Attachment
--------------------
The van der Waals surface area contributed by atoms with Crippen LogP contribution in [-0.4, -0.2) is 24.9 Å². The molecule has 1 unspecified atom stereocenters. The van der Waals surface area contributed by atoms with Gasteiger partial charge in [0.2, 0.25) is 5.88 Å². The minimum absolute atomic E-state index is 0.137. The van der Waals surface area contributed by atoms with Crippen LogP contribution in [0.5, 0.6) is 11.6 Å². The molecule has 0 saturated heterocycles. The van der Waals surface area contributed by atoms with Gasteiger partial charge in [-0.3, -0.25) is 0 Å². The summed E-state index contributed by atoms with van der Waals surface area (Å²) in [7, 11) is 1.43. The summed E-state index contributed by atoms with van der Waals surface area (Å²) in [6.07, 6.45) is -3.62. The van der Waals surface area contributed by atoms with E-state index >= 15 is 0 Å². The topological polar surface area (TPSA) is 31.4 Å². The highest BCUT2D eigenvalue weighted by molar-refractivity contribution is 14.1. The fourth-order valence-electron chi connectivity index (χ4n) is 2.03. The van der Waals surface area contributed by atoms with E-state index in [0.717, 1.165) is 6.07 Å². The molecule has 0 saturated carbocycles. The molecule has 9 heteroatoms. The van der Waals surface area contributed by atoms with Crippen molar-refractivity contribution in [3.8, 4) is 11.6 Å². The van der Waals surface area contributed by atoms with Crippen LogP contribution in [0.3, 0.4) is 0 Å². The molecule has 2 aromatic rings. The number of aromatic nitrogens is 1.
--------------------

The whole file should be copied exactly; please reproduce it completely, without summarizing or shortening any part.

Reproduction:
The van der Waals surface area contributed by atoms with Crippen LogP contribution in [-0.4, -0.2) is 24.9 Å². The molecule has 1 unspecified atom stereocenters. The van der Waals surface area contributed by atoms with Gasteiger partial charge in [0.2, 0.25) is 5.88 Å². The minimum absolute atomic E-state index is 0.137. The van der Waals surface area contributed by atoms with Crippen LogP contribution in [0.5, 0.6) is 11.6 Å². The molecule has 0 saturated heterocycles. The van der Waals surface area contributed by atoms with Gasteiger partial charge in [-0.3, -0.25) is 0 Å². The summed E-state index contributed by atoms with van der Waals surface area (Å²) in [7, 11) is 1.43. The summed E-state index contributed by atoms with van der Waals surface area (Å²) in [6.07, 6.45) is -3.62. The van der Waals surface area contributed by atoms with E-state index >= 15 is 0 Å². The topological polar surface area (TPSA) is 31.4 Å². The highest BCUT2D eigenvalue weighted by molar-refractivity contribution is 14.1. The fourth-order valence-electron chi connectivity index (χ4n) is 2.03. The van der Waals surface area contributed by atoms with E-state index in [0.717, 1.165) is 6.07 Å². The molecule has 0 saturated carbocycles. The molecule has 9 heteroatoms. The van der Waals surface area contributed by atoms with Crippen molar-refractivity contribution in [3.8, 4) is 11.6 Å². The van der Waals surface area contributed by atoms with Crippen LogP contribution in [0.3, 0.4) is 0 Å². The molecule has 2 aromatic rings. The number of aromatic nitrogens is 1.